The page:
Mechanisms by Which Early Nutrition Influences Spatial Memory, Adult Neurogenesis, and Response to Hippocampal Injury

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Altered dietary availability of the vital nutrient choline during early development leads to persistent changes in brain and behavior throughout adulthood. Prenatal choline supplementation during embryonic days (ED) 12-17 of the rodent gestation period enhances memory capacity and precision and hippocampal plasticity in adulthood, and protects against spatial learning and memory deficits shortly after excitotoxic seizures, whereas prenatal choline deficiency can compromise hippocampal memory and plasticity in adulthood. Recent evidence from our laboratory has determined that lifelong proliferation of newborn neurons in the adult hippocampus, a feature of adult hippocampal plasticity that has been implicated in some aspects of learning and memory, is modulated by early choline availability. Prenatal choline's effects on adult neurogenesis may be one mechanism for diet-induced cognitive changes throughout life and in response to injury, although little is known about the mechanisms underlying how prenatal choline alters adult neurogenesis or the neural mechanisms underlying prenatal choline supplementation's protection against cognitive deficits after seizures. To address these issues, the present set of experiments investigated how prenatal choline availability modulates specific properties of neurogenesis in the adult brain (in the intact brain and in response to injury), as well as hippocampal markers known to change in response to excitotoxin-induced seizures, and sought to relate changes in neurogenesis and in neuropathological markers following injury to changes in performance on spatial learning and memory tasks. Subjects in each experiment were adult offspring from rat dams that received either a control diet or diet supplemented with choline chloride or deficient of choline on ED 12-17. To measure neurogenesis, rats were given injections of the mitotic marker bromodeoxyurdine to label dividing cells in the hippocampus. Prenatal choline supplementation enhanced several properties of basal adult hippocampal neurogenesis (cell division and survival, neural stem/progenitor cell phenotype and proliferative capacity, trophic support), and this increase was associated with improvements in spatial working memory retention in a delayed-matching-to-place water maze task. In contrast, prenatal choline deficiency had little effect on basal adult hippocampal neurogenesis, and no effect on spatial memory performance. Prenatal choline supplementation also enhanced olfactory bulb neurogenesis without altering cell proliferation in the subventricular zone, while prenatal choline deficiency had no effect on either measure, showing for the first time that prenatal choline's effects on adult neurogenesis is similarly expressed in another distinct neurogenic region of the adult brain. Altered prenatal choline availability also modulated the hippocampal response to kainic acid-induced seizures where supplementation attenuated while deficiency had no effect on the injury-induced proliferative response of the dentate gyrus shortly after injury. Prenatal choline supplementation also attenuated other markers of hippocampal neuropathology shortly after seizures and promoted the long-term hippocampal recovery from seizures months after injury, including rescuing declines in adult hippocampal neurogenesis and in spatial memory performance in a standard water maze task. Taken together, these findings demonstrate a robust neuroprotective effect of prenatal choline supplementation that may be driven by enhanced adult hippocampal plasticity and trophic support prior to injury, and shed light on the mechanisms underlying how prenatal choline availability alters adult hippocampal neurogenesis, which may contribute to changes in memory capacity and precision both throughout life and following neural assault.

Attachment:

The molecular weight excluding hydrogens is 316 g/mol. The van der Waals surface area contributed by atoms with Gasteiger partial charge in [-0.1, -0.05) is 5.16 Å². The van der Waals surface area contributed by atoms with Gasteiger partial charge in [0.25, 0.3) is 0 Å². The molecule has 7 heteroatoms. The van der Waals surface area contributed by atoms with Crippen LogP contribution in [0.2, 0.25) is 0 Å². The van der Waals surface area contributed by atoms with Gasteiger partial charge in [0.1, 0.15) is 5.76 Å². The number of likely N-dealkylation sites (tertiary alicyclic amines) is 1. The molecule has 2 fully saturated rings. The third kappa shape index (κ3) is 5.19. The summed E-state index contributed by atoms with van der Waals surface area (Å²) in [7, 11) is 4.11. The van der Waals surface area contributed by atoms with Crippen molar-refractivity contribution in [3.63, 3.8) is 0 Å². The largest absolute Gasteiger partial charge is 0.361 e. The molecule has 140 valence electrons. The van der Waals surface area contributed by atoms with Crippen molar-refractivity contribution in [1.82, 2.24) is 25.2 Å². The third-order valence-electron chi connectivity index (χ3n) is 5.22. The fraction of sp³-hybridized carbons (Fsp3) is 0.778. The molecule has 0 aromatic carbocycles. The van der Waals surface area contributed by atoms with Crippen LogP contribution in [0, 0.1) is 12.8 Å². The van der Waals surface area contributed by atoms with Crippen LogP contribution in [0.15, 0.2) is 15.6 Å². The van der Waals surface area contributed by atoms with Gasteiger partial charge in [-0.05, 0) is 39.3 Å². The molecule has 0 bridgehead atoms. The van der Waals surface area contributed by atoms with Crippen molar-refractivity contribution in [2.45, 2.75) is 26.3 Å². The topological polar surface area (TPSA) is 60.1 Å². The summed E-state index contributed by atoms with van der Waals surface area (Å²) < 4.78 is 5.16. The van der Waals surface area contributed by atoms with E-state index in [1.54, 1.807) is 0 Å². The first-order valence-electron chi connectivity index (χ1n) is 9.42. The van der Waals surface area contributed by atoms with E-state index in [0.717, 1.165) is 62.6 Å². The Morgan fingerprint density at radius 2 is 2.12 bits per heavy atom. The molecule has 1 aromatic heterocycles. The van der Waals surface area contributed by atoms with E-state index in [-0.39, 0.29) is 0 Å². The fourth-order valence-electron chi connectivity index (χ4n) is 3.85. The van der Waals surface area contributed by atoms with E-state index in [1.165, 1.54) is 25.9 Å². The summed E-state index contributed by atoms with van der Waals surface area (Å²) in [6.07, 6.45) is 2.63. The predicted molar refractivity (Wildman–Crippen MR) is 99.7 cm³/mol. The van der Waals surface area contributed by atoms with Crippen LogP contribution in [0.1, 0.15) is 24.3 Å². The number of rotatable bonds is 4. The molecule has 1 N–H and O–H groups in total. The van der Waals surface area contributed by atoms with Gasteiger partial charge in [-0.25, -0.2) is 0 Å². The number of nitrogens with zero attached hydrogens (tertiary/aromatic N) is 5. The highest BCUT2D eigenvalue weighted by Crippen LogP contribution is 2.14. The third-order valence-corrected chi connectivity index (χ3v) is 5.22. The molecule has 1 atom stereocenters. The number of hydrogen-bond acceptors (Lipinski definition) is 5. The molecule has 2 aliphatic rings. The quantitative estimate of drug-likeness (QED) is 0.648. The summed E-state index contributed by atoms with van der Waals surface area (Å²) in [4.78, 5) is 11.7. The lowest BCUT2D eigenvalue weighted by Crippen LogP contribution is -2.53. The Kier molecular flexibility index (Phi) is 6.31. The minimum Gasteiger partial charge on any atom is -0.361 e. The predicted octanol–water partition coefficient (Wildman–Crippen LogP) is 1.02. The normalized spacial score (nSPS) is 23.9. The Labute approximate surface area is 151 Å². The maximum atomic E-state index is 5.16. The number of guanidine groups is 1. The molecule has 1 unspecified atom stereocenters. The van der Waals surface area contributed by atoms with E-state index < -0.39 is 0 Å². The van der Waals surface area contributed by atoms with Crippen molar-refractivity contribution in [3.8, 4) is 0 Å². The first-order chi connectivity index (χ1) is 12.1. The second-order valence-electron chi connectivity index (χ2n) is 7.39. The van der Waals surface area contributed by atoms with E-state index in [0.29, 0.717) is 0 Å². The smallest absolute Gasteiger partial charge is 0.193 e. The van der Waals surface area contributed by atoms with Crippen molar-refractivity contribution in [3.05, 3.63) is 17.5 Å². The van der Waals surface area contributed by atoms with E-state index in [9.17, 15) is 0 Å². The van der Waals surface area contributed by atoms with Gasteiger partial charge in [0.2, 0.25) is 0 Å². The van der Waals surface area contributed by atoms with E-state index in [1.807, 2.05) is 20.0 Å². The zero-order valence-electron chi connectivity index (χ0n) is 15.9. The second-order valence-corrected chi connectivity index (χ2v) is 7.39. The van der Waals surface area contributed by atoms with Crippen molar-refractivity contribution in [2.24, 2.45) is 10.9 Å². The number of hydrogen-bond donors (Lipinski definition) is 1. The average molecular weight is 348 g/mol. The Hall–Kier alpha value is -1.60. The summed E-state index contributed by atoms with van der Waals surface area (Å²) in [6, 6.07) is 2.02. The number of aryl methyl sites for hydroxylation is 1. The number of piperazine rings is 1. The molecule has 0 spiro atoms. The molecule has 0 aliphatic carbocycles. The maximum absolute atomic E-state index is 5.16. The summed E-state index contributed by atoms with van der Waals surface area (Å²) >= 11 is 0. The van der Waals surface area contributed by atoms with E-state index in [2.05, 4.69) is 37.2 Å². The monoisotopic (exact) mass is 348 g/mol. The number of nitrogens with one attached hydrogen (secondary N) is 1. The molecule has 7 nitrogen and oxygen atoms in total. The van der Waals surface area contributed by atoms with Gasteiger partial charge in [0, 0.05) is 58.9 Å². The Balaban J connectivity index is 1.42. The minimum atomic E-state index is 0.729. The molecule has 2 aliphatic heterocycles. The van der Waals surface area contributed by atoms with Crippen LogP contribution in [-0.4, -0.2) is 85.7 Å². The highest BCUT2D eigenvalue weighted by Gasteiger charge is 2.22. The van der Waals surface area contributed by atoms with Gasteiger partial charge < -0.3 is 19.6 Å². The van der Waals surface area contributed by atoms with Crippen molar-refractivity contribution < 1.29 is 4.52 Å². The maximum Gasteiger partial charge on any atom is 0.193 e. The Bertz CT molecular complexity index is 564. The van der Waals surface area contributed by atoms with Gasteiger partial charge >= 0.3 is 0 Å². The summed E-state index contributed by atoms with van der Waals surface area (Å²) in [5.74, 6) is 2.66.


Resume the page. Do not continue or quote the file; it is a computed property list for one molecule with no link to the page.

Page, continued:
Wong-Goodrich, Sarah Jeanne Evens (2010). Mechanisms by Which Early Nutrition Influences Spatial Memory, Adult Neurogenesis, and Response to Hippocampal Injury. Dissertation, Duke University. Retrieved from


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